Moby-Dick in Pictures

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Moby-Dick in Pictures
600 pages; Tin House Books
Don't mistake this gorgeous and wholly original book for a blow-by-blow comic-book-style retelling of Moby-Dick. What artist Matt Kish has done is create one drawing for and inspired by each page of Melville's 552-page masterpiece (for the record, the Signet Classics version). The result is less a story and more a cabinet of visual and literary curiosities. Each image—rendered in ink, colored pencil or paint—is accompanied by a single exquisite line from the novel, such as "But high above the flying scud and dark-rolling clouds, there floated a little isle of sunlight from which beamed forth an angel's face" or "Thus, while in life the great whale's body may have been a real terror to his foes, in death his ghost becomes a powerless panic to a world."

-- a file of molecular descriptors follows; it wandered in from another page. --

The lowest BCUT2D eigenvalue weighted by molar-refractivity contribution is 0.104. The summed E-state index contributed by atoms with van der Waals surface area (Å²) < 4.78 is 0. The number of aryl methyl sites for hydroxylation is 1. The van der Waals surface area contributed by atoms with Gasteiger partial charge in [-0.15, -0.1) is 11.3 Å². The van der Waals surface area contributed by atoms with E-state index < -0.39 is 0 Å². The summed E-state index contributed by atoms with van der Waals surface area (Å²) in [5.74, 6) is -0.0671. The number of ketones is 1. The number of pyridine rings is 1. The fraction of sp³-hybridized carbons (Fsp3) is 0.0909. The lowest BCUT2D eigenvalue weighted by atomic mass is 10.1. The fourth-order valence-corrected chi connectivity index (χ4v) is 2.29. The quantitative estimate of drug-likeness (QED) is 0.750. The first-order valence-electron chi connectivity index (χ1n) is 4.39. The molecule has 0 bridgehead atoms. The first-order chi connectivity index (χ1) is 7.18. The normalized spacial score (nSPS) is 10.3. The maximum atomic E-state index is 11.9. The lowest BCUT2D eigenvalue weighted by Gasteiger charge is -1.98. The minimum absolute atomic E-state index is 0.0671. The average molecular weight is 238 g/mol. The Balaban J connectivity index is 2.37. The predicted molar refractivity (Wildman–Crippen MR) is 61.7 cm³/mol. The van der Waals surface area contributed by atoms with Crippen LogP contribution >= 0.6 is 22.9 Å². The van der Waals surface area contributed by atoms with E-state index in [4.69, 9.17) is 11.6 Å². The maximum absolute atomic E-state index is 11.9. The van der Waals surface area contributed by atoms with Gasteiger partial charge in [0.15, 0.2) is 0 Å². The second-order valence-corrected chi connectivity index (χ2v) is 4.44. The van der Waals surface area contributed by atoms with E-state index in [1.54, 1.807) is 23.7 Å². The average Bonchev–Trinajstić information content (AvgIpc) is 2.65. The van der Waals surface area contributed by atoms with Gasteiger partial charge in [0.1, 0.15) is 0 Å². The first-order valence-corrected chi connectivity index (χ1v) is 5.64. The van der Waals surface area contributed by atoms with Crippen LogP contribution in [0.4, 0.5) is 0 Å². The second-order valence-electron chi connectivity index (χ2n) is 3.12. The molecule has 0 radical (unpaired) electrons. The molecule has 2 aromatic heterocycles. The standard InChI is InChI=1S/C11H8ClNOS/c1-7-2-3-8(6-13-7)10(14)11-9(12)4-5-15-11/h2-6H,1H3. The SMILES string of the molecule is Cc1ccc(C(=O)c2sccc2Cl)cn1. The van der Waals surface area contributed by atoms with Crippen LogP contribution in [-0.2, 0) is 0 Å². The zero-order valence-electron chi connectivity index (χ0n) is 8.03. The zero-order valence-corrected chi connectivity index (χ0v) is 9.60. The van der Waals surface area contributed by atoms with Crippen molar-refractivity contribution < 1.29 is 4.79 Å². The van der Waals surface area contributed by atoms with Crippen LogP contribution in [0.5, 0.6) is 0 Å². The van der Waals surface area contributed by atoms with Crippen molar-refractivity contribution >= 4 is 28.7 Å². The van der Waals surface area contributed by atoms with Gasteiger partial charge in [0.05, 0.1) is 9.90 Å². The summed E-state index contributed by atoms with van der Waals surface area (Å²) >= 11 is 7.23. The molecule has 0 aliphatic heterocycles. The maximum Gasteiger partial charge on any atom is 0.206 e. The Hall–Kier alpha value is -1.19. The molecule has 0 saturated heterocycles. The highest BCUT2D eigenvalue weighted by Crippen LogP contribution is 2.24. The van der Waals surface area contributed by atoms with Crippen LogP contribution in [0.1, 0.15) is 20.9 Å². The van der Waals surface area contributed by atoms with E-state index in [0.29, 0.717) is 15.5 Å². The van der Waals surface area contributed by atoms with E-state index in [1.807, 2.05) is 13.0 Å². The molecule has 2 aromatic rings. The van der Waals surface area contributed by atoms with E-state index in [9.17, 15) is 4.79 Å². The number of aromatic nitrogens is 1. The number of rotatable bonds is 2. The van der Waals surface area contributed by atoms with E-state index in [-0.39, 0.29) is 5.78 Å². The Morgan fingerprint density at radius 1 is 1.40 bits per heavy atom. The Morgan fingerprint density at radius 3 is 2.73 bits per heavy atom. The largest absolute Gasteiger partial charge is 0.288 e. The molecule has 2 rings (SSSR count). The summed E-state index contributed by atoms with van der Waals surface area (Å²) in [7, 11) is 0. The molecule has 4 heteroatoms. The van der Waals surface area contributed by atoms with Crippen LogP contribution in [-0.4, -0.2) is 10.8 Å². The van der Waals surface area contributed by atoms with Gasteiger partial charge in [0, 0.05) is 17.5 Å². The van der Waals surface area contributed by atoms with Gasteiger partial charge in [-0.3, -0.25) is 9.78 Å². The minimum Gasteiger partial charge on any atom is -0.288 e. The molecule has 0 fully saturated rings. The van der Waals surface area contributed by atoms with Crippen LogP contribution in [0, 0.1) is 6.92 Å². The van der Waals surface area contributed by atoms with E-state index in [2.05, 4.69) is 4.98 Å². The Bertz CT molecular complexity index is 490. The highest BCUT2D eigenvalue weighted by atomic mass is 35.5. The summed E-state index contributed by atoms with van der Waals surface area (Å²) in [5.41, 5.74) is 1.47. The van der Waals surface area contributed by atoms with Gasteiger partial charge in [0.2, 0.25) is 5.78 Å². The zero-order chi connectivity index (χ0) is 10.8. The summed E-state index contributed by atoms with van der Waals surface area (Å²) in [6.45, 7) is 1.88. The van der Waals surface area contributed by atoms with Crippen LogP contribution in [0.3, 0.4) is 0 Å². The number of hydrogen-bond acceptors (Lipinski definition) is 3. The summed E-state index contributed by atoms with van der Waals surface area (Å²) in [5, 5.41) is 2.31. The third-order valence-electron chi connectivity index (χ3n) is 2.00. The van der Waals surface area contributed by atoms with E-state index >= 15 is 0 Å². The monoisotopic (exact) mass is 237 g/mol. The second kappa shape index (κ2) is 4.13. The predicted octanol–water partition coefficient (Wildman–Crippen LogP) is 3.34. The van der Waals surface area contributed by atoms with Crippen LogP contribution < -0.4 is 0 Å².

Only the most devoted Moby-Dick fans will need to read the whole creation sequentially. The rest of us will dip in and out, enjoying the interplay of the insanely beautiful words and images (my favorite, on page 346, is an anatomical drawing of a whale in vivid reds, blues and black) and examining the connection between the two. The most solid and compelling narrative may actually be in the introduction, in which Kish describes not only his lifelong love for the original novel but also his lack of formal artistic education and the only place he had to work, "a closet that measures about three feet wide by six deep" inside of which he made 500 drawings. Even if you don't enjoy the book, let it sit on your coffee table as testament to what all of us human beings can do if we stick with it—and believe in the great white whale of what we are doing.

— Leigh Newman